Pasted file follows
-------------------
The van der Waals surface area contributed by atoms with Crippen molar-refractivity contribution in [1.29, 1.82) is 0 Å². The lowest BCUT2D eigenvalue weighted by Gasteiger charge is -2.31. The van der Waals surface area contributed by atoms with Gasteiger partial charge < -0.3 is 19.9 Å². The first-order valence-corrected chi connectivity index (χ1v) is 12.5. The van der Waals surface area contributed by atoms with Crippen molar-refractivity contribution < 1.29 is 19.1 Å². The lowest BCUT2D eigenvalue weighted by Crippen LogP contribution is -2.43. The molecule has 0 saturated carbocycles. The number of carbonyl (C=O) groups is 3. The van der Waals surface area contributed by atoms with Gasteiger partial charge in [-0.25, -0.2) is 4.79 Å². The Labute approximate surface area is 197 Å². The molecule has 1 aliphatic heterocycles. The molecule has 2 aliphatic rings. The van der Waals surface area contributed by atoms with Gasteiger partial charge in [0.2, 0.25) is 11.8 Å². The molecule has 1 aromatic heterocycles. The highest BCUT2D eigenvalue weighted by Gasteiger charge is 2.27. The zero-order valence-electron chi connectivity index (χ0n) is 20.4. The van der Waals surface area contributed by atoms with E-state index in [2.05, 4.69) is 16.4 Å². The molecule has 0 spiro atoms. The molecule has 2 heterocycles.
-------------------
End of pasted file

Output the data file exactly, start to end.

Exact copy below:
The van der Waals surface area contributed by atoms with Crippen molar-refractivity contribution in [1.29, 1.82) is 0 Å². The lowest BCUT2D eigenvalue weighted by Gasteiger charge is -2.31. The van der Waals surface area contributed by atoms with Gasteiger partial charge < -0.3 is 19.9 Å². The first-order valence-corrected chi connectivity index (χ1v) is 12.5. The van der Waals surface area contributed by atoms with Crippen molar-refractivity contribution < 1.29 is 19.1 Å². The lowest BCUT2D eigenvalue weighted by Crippen LogP contribution is -2.43. The molecule has 0 saturated carbocycles. The number of carbonyl (C=O) groups is 3. The van der Waals surface area contributed by atoms with Gasteiger partial charge in [-0.25, -0.2) is 4.79 Å². The Labute approximate surface area is 197 Å². The molecule has 1 aliphatic heterocycles. The molecule has 2 aliphatic rings. The van der Waals surface area contributed by atoms with Gasteiger partial charge in [0.2, 0.25) is 11.8 Å². The molecule has 1 aromatic heterocycles. The highest BCUT2D eigenvalue weighted by Gasteiger charge is 2.27. The zero-order valence-electron chi connectivity index (χ0n) is 20.4. The van der Waals surface area contributed by atoms with E-state index in [2.05, 4.69) is 16.4 Å². The molecule has 0 spiro atoms. The molecule has 2 heterocycles.